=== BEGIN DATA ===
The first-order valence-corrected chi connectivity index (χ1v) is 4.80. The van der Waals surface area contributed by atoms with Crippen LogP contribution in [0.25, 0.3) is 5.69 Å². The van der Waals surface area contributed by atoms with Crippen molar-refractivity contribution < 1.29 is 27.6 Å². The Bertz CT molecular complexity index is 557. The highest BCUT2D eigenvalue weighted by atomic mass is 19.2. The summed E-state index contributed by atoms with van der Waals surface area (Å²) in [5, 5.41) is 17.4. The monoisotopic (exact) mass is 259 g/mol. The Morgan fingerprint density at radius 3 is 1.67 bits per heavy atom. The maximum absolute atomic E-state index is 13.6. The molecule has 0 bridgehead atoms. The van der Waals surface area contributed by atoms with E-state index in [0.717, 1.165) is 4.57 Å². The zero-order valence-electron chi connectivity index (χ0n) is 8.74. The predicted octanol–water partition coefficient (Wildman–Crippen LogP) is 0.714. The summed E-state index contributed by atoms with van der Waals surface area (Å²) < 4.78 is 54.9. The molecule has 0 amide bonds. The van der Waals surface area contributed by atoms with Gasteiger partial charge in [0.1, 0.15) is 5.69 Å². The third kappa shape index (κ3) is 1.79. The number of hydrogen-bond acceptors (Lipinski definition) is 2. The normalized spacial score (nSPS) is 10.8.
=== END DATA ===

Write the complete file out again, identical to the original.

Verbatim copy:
The first-order valence-corrected chi connectivity index (χ1v) is 4.80. The van der Waals surface area contributed by atoms with Crippen LogP contribution in [0.25, 0.3) is 5.69 Å². The van der Waals surface area contributed by atoms with Crippen molar-refractivity contribution < 1.29 is 27.6 Å². The Bertz CT molecular complexity index is 557. The highest BCUT2D eigenvalue weighted by atomic mass is 19.2. The summed E-state index contributed by atoms with van der Waals surface area (Å²) in [5, 5.41) is 17.4. The monoisotopic (exact) mass is 259 g/mol. The Morgan fingerprint density at radius 3 is 1.67 bits per heavy atom. The maximum absolute atomic E-state index is 13.6. The molecule has 0 bridgehead atoms. The van der Waals surface area contributed by atoms with E-state index in [0.717, 1.165) is 4.57 Å². The zero-order valence-electron chi connectivity index (χ0n) is 8.74. The predicted octanol–water partition coefficient (Wildman–Crippen LogP) is 0.714. The summed E-state index contributed by atoms with van der Waals surface area (Å²) < 4.78 is 54.9. The molecule has 0 amide bonds. The van der Waals surface area contributed by atoms with Gasteiger partial charge in [0.1, 0.15) is 5.69 Å². The third kappa shape index (κ3) is 1.79. The number of hydrogen-bond acceptors (Lipinski definition) is 2. The normalized spacial score (nSPS) is 10.8.